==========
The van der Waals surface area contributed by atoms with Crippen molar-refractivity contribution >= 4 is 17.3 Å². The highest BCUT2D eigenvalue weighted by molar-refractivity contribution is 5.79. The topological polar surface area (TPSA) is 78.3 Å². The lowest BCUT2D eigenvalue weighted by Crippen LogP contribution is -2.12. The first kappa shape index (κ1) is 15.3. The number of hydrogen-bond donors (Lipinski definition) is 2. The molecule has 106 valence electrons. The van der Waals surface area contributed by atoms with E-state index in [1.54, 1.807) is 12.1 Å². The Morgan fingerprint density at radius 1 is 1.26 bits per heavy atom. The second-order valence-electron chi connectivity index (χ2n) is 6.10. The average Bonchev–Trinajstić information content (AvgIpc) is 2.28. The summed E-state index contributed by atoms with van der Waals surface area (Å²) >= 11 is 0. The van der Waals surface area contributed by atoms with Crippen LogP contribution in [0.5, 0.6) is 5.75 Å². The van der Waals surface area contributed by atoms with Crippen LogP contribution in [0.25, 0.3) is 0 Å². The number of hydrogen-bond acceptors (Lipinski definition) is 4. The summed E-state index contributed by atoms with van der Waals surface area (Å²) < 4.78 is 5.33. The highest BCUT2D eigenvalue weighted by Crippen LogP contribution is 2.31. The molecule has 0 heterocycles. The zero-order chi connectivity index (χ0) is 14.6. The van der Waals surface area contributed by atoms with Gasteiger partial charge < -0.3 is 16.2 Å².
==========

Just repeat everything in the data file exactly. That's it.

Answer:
The van der Waals surface area contributed by atoms with Crippen molar-refractivity contribution >= 4 is 17.3 Å². The highest BCUT2D eigenvalue weighted by molar-refractivity contribution is 5.79. The topological polar surface area (TPSA) is 78.3 Å². The lowest BCUT2D eigenvalue weighted by Crippen LogP contribution is -2.12. The first kappa shape index (κ1) is 15.3. The number of hydrogen-bond donors (Lipinski definition) is 2. The molecule has 106 valence electrons. The van der Waals surface area contributed by atoms with E-state index in [1.54, 1.807) is 12.1 Å². The Morgan fingerprint density at radius 1 is 1.26 bits per heavy atom. The second-order valence-electron chi connectivity index (χ2n) is 6.10. The average Bonchev–Trinajstić information content (AvgIpc) is 2.28. The summed E-state index contributed by atoms with van der Waals surface area (Å²) >= 11 is 0. The van der Waals surface area contributed by atoms with Crippen LogP contribution in [0.5, 0.6) is 5.75 Å². The van der Waals surface area contributed by atoms with Crippen LogP contribution in [0.25, 0.3) is 0 Å². The number of hydrogen-bond acceptors (Lipinski definition) is 4. The summed E-state index contributed by atoms with van der Waals surface area (Å²) < 4.78 is 5.33. The highest BCUT2D eigenvalue weighted by Crippen LogP contribution is 2.31. The molecule has 0 heterocycles. The zero-order chi connectivity index (χ0) is 14.6. The van der Waals surface area contributed by atoms with Gasteiger partial charge < -0.3 is 16.2 Å².